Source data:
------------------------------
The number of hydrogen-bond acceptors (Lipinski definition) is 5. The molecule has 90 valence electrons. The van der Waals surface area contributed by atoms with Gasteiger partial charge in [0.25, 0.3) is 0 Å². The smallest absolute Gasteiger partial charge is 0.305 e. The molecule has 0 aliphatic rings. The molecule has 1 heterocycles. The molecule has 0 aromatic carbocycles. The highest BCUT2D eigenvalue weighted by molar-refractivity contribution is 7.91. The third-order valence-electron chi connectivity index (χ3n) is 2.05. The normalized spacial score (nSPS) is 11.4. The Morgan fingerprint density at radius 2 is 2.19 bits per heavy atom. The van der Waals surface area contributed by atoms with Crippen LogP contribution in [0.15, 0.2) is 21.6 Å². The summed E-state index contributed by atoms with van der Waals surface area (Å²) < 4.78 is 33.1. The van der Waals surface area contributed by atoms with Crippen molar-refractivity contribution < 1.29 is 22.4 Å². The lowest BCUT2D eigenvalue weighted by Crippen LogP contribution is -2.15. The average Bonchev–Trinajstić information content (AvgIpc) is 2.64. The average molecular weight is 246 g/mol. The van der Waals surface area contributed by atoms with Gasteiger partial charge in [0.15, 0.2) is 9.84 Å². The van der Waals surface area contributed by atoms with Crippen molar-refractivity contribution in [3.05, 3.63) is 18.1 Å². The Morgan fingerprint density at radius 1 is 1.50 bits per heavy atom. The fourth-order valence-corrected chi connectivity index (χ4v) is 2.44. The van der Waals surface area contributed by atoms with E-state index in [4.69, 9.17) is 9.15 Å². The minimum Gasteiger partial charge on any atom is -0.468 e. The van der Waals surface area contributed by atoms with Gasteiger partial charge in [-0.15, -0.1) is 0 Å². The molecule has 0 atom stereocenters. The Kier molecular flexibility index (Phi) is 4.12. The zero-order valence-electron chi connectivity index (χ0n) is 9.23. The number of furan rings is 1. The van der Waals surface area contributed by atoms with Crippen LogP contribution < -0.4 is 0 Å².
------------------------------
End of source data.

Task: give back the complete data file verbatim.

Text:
The number of hydrogen-bond acceptors (Lipinski definition) is 5. The molecule has 90 valence electrons. The van der Waals surface area contributed by atoms with Gasteiger partial charge in [0.25, 0.3) is 0 Å². The smallest absolute Gasteiger partial charge is 0.305 e. The molecule has 0 aliphatic rings. The molecule has 1 heterocycles. The molecule has 0 aromatic carbocycles. The highest BCUT2D eigenvalue weighted by molar-refractivity contribution is 7.91. The third-order valence-electron chi connectivity index (χ3n) is 2.05. The normalized spacial score (nSPS) is 11.4. The Morgan fingerprint density at radius 2 is 2.19 bits per heavy atom. The van der Waals surface area contributed by atoms with Crippen LogP contribution in [0.15, 0.2) is 21.6 Å². The summed E-state index contributed by atoms with van der Waals surface area (Å²) < 4.78 is 33.1. The van der Waals surface area contributed by atoms with Crippen molar-refractivity contribution < 1.29 is 22.4 Å². The lowest BCUT2D eigenvalue weighted by Crippen LogP contribution is -2.15. The average Bonchev–Trinajstić information content (AvgIpc) is 2.64. The average molecular weight is 246 g/mol. The van der Waals surface area contributed by atoms with Gasteiger partial charge in [0.15, 0.2) is 9.84 Å². The van der Waals surface area contributed by atoms with Crippen molar-refractivity contribution in [3.05, 3.63) is 18.1 Å². The Morgan fingerprint density at radius 1 is 1.50 bits per heavy atom. The fourth-order valence-corrected chi connectivity index (χ4v) is 2.44. The van der Waals surface area contributed by atoms with E-state index in [4.69, 9.17) is 9.15 Å². The minimum Gasteiger partial charge on any atom is -0.468 e. The van der Waals surface area contributed by atoms with Gasteiger partial charge in [-0.15, -0.1) is 0 Å². The molecule has 0 atom stereocenters. The Kier molecular flexibility index (Phi) is 4.12. The zero-order valence-electron chi connectivity index (χ0n) is 9.23. The number of furan rings is 1. The van der Waals surface area contributed by atoms with Crippen LogP contribution < -0.4 is 0 Å².